The solar buzz in Bundelkhand
In March 2019, the Union government launched PM-KUSUM (Pradhan Mantri Kisan Urja Suraksha evam Utthaan Mahabhiyan) in order to do away with diesel in the farm sector, provide water and energy security to farmers, increase their income and curb environmental pollution.
Under the central scheme, the beneficiary gets a 60 per cent subsidy (30 per cent each by the Centre and the state). The farmer also has to bear the borewell cost, over and above the remaining 40 per cent share (see table: SIPs cost).
In Uttar Pradesh, the government has focussed on its seven districts that fall under the Bundelkhand region — Chitrakoot, Banda, Jhansi, Jalaun, Hamirpur, Mahoba, and Lalitpur. These districts are infamous for acute water shortage that often forces residents to migrate in search of livelihood.
Since the launch of the PM-KUSUM scheme in 2019, a total of 219,674 solar irrigation pumps have been installed in India till April 30, 2023. Rajasthan has the highest number of SIPs (59,161) followed by Maharashtra (51,905) (see map: State-wise standalone solar pumps installed under PM-KUSUM).
In Uttar Pradesh, 20,683 SIPs have been installed of which 5,589 are in the seven districts of the state that fall in the Bundelkhand region. Mahoba district has 1,304 solar irrigation pumps (see bar graph: Solar irrigation pumps in Uttar Pradesh).
Getting a third crop
It is May, the harvesting of winter crops is long over, and most fields lie dry and brown. They have been left fallow to recover for the next crop cycle. But some farmers such as Indresh Rajput of Chandpura village are growing vegetables on his land and crimson tomatoes peep through green foliage.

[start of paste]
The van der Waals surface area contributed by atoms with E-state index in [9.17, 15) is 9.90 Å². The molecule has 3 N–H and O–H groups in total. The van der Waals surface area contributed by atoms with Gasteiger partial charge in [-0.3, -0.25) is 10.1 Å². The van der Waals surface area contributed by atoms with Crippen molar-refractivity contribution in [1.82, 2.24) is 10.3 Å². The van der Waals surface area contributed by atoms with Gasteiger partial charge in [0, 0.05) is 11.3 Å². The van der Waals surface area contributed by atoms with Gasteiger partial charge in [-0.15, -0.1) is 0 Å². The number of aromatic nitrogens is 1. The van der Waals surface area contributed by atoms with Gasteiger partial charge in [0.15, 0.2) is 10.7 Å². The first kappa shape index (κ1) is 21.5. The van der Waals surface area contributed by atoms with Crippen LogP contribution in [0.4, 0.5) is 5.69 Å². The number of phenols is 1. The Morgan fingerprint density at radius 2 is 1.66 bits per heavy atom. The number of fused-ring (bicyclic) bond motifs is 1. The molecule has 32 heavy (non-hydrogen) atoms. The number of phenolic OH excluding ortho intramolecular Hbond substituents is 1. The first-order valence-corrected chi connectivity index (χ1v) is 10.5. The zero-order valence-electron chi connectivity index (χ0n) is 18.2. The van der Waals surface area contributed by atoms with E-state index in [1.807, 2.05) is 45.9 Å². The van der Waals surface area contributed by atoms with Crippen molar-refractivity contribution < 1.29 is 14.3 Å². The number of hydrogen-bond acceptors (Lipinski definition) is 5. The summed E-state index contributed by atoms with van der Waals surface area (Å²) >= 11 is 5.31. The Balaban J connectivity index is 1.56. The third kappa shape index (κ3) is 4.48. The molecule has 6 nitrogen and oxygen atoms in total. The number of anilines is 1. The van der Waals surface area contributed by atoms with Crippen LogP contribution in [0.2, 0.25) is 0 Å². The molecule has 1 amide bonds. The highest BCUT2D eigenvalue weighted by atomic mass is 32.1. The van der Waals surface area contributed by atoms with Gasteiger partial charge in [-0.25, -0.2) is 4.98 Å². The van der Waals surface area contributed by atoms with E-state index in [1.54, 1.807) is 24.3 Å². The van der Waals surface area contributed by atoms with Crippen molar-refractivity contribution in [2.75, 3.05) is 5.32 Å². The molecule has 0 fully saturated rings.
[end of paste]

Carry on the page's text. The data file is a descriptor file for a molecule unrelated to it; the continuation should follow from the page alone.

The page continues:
Solar irrigation pumps are helping farmers grow crops beyond the kharif season, thereby arresting migration. Moreover, these pumps are showing a positive impact on the lives of women farmers.
Laxmi Devi of Tindaoli village has always taken care of most of the farm work in her two bighas (0.28 hectare) of land in Kabrai block of Mahoba. She has sown seeds, weeded and tilled her land herself. But she depended on her husband or devar (younger brother-in-law) to irrigate her fields.
“I couldn’t start the diesel pump. My devar or husband used to do it. When the diesel was exhausted, I had to wait for one of them to buy it,” she said.
Not any more. Now all she has to do is press a button and her crops start to get irrigated.
For Swami Prasad Rajput his five horsepower solar motor pump that he installed in March this year has yielded marigolds and roses in his 15 bighas of land in Chandpura village.
“I used to spend Rs 50,000 on diesel in the summer months. The solar pump has eased the burden,” said 72-year-old Swami, who borrowed money to get the solar pump installed in his field.
Similarly, Parmeshwari Dayal usually spent a lot of time trying to get water from the nearest pond 600 metres away, through pipes to his farm. The 35-year-old farmer from Chandpura switched to a solar pump in February this year.